Tencent released their Q3 2018 earnings, and they show a transformation into a new company: away from gaming, and toward online payments.
But why is this change happening?
Tencent Quarterly results
Tencent earnings reflected a healthy growth of revenue (with a 24% increase YOY).
Profits grew at a slightly slower pace of 22% YOY.
Although this performance appears as reasonably good, it is a new low in terms of growth for Tencent. Revenues growth has been steadily decreasing for the previous 5 quarters.
This decrease in growth can be explained by one essential trend: the decrease of gaming revenues of Tencent.
Tencent struggle with gaming revenues
Over the last year, gaming revenues decreased from 41% to 32% of Tencent total revenues. This is due to the slow growth of gaming revenues, while other sectors such as Payment & Cloud and Social Advertising (mostly driven by WeChat moments advertising) saw faster growth.
Tencent’s gaming revenue is largely impacted by the temporary suspension of new game approvals in China. The regulation forces to delay monetization of Honour of Kings and PUBG Mobile, two of Tencent’s most popular mobile games. Tencent still has 15 games with monetisation approval in the pipeline. Yet it’s uncertain if these games will be approved in time. The PUBG’s DAU on Steam has dropped quite significantly.
PC client games went down by 15% YoY, and down by 4% quarterly to RMB 12.4 billion. One of Tencent’s big release Monster Hunters World is forced to temporarily cease operation after the 6th day of its launch due to the regulation issue.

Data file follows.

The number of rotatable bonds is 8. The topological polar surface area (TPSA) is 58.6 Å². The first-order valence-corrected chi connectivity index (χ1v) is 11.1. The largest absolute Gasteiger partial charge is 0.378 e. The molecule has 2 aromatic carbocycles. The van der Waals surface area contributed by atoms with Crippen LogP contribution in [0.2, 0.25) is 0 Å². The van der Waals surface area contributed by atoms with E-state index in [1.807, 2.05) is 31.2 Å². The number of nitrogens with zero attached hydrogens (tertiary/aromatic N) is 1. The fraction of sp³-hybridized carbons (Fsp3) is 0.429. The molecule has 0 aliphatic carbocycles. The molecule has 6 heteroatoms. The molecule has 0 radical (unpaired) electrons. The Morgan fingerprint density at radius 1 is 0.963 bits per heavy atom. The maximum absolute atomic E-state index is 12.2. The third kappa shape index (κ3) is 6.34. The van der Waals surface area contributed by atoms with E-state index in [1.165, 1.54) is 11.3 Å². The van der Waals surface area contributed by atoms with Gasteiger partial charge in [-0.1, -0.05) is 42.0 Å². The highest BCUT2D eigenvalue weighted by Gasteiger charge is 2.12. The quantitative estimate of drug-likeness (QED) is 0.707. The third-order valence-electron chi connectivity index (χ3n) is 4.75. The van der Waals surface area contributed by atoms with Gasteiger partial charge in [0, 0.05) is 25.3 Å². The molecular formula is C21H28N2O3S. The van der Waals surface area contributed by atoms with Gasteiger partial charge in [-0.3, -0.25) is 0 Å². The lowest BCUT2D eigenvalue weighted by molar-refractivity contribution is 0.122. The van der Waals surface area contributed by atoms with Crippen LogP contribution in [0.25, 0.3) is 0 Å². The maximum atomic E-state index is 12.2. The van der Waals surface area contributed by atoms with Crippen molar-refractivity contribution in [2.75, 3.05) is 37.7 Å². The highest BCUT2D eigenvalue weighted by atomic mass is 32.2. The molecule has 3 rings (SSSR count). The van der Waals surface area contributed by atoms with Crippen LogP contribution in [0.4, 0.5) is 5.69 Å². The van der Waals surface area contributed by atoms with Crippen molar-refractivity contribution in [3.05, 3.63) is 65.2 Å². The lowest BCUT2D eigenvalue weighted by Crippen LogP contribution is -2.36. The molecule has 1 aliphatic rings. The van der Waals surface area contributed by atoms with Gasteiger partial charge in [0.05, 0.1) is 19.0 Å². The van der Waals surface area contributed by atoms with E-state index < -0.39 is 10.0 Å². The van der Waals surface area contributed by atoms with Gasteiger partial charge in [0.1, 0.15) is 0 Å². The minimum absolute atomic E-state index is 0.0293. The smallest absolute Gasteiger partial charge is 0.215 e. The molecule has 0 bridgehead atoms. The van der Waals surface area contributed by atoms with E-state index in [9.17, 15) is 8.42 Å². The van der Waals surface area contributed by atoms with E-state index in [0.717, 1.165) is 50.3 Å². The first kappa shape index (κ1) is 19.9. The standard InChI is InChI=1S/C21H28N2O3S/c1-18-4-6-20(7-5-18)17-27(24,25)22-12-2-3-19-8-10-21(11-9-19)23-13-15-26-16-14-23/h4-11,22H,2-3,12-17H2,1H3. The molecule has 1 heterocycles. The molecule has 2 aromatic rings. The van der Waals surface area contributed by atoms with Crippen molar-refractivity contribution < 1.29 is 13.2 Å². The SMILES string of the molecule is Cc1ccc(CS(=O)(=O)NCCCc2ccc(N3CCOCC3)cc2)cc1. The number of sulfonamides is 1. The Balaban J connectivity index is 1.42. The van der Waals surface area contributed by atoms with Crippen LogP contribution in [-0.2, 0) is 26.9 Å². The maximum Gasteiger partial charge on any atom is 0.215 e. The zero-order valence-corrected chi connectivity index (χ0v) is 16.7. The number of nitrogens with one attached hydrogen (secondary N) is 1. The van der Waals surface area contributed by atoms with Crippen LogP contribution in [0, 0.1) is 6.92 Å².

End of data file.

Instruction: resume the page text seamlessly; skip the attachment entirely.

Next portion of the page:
Gaming revenues of Tencent have met another roadblock: regulation in China has been evolving in order to limit the amount of time spent by young people on online games.
In order to adapt itself to these new guidelines, Tencent started verifying user identities starting on the 25th of September. Children aged between 13 and 18 are able to play for up to two hours per day, while those 12 and under are limited to just one.
The conservative gaming regulation is unlikely to change in the short-term. The company also has to battle with the short lifetime of games. Both bring uncertainty to Tencent’s future earnings.
This trend will force Tencent to transform from a gaming-centered company toward a payment-centred company. Profits are negatively impacted as the company is moving away from a gaming “cash cow”. The payment business, although profitable in the long run, currently requires more investment to fight-off Alipay.
QQ dying out… except among young users
QQ has seen strong signs of slow down: its Monthly Active Users decreased by 4.8% YOY. QQ is however not decreasing over across all user groups: Smart Device MAU’s grew by 6.9% YOY, and MAU’s below 21 years old grew by 16% YOY.
This confirms the positioning of QQ has an App focusing on a younger user groups, with a design which is more colorful and playful than WeChat.
QZone seems to be heading toward a more definitive decline: Smart Device MAU of QZone decreased by 3.8% YOY.
WeChat growth slows down & more engagement on Mini programs
WeChat’s Monthly Active User reaches 1082.5 million, a 2.3% quarterly increase.
Earlier this month, Pony Ma, Tencent CEO, announced in the World Internet Conference that the Daily Active User of Mini Program has reached 200 million. The number of Mini Program reach 1 million, covering over 200 industries. He also claimed the Mini Program has brought 1 million job opportunities.
Tencent remains on a strong growth path fueled by the growth in mobile payment and advertising business.
The story is, however, more complex than it seems: the challenges of Tencent in the gaming industry will drive profits and revenues growth on the short term until ads and financial services can further accelerate growth rates.